Alright, let’s review some basic principles of Hiring 101. First, entities that qualify as “religious organizations” (i.e., their purpose and character are primarily religious in nature, rather than secular) may lawfully choose to hire applicants of one religion over another. Second, Title VII has a “ministerial exception” that prohibits discrimination claims by members of the clergy. Third, and contrary to one employer’s apparent belief, Title VII does not contain a lighting company exception.
These rules – OK, #3 really isn’t a rule, but it’s true – are nothing new; they have been around for decades. So, it should come as no surprise that an Oklahoma lighting company’s recent effort to hire only born-again Christians is being challenged as unlawful.
In a lawsuit filed earlier this month, the EEOC contends that Voss Lighting refused to hire Edward Wolfe for an operations supervisor position because he wasn’t Christian enough. During the interview, Wolfe was interrogated about his religious beliefs and practices. He was asked to identify every church he had attended over the past several years; where and when he was “saved,” and the circumstances that led up to it; and he was asked whether he “would have a problem” coming in early to attend an off-the-clock Bible study before work each day.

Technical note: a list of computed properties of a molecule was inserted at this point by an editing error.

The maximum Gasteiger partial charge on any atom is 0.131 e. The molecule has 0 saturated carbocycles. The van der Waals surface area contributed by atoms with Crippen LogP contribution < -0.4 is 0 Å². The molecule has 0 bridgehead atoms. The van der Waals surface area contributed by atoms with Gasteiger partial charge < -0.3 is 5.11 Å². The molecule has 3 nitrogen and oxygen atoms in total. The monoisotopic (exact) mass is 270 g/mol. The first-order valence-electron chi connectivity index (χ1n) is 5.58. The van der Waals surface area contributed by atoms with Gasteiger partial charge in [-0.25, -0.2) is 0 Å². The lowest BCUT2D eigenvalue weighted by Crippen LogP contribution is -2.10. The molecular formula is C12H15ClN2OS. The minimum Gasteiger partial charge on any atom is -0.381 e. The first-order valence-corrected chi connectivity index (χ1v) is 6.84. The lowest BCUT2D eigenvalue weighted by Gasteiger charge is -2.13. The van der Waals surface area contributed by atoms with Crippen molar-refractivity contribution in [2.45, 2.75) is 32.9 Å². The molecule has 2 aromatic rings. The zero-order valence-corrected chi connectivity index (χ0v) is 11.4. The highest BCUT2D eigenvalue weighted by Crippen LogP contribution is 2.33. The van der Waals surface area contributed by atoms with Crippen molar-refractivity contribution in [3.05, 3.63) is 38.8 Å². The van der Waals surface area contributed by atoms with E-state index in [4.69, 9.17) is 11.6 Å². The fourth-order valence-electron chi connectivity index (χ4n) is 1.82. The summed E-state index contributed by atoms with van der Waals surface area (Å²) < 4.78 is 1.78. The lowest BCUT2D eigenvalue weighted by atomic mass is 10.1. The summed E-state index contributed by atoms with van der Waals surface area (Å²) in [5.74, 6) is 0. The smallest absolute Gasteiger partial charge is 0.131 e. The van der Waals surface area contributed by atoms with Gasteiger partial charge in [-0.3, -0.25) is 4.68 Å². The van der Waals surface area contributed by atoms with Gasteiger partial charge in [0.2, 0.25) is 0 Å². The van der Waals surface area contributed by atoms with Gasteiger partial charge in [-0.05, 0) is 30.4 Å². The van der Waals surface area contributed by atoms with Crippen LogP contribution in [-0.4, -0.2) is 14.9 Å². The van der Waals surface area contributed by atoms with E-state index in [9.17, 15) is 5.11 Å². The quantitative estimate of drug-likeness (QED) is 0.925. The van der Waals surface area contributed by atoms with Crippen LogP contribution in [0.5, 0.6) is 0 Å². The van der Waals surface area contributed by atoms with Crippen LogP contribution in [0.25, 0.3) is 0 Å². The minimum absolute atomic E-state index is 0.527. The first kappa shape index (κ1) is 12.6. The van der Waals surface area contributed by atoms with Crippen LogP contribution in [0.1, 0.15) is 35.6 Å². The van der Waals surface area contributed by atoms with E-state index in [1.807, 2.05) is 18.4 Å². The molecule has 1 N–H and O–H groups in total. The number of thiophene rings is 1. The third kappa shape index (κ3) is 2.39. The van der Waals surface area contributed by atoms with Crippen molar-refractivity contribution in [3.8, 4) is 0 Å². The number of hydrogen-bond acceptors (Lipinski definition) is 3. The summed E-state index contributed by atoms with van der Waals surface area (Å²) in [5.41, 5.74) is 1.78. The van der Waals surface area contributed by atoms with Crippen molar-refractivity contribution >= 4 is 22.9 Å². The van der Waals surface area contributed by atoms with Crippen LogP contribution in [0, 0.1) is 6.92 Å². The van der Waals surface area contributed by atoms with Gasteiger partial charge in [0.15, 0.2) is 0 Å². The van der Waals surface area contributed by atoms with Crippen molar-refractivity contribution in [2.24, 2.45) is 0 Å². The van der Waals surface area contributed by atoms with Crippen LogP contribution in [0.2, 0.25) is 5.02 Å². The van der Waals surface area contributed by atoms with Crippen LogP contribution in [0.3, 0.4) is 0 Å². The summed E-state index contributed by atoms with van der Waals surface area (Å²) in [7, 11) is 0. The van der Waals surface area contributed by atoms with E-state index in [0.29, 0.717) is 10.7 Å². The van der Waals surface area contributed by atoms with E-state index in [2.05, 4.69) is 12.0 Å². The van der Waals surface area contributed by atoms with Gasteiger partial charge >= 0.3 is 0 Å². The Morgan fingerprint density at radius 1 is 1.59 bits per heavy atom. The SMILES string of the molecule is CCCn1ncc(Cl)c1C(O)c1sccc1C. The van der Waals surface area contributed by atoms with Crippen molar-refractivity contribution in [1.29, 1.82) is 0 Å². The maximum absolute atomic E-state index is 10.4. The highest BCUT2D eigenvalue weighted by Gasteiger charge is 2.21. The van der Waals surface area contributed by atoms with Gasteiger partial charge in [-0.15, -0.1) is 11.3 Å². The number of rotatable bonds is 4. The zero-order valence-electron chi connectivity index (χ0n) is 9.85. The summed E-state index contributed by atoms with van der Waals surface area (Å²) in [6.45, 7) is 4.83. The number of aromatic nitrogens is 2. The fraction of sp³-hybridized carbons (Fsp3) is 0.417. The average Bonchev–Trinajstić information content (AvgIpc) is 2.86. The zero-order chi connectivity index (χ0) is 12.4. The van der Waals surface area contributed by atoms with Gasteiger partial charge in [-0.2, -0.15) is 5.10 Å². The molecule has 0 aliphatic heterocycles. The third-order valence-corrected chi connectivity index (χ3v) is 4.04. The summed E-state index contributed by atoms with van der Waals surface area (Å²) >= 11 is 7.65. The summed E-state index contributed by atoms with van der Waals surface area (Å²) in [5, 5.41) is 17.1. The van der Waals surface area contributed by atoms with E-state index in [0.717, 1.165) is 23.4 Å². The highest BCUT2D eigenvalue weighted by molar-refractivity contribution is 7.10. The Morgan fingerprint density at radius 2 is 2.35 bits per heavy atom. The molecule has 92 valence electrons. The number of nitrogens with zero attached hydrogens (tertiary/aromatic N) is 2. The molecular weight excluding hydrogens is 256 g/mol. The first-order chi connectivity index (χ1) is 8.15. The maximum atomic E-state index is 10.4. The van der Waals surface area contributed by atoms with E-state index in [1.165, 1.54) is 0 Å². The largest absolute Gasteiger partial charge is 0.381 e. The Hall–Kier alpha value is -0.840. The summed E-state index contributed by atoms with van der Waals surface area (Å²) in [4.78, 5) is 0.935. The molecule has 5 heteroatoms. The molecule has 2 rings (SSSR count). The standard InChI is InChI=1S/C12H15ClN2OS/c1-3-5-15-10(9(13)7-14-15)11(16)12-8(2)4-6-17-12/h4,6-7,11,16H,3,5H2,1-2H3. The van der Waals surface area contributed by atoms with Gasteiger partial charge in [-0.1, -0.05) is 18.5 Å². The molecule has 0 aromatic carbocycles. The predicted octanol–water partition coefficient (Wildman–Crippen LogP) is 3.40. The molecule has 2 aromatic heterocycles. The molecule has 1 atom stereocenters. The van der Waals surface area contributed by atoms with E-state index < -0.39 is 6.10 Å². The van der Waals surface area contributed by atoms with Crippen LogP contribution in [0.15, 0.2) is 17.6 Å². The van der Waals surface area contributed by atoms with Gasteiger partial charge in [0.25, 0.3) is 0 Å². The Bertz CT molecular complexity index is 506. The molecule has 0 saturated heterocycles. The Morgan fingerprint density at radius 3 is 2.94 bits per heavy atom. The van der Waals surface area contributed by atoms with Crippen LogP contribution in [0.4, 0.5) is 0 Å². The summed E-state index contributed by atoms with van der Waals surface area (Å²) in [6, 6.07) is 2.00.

One of the managers who conducted the interview was openly agitated by some of Wolfe’s responses and expressed his disapproval. He told Wolfe that most of the company’s employees were Southern Baptist, although going to a Southern Baptist church was not absolutely mandatory as long as Wolfe was a born-again Christian. Ultimately, Wolfe’s responses were lacking; he never heard from the company again.
According to Voss Lighting's website, its “mission is to ‘sell’ lighting products so that we may ‘tell’ everyone we can about God’s soul-saving, life-transforming gospel message as Jesus instructed believers to do.” As worthy and admirable as that may be, the fact remains that the company is not a religious institution within the meaning of the discrimination laws. At the end of the day, it's still a lighting company. It can't lawfully make hiring decisions based on applicants' religious beliefs and practices. (Here's the EEOC's guidance on religious discrimination.)
At least for now, the company insists that it did nothing wrong and that Wolfe didn’t get the job because another applicant had more lighting experience. It plans to vigorously fight the lawsuit. Time will tell.
The case is EEOC v. Voss Lighting.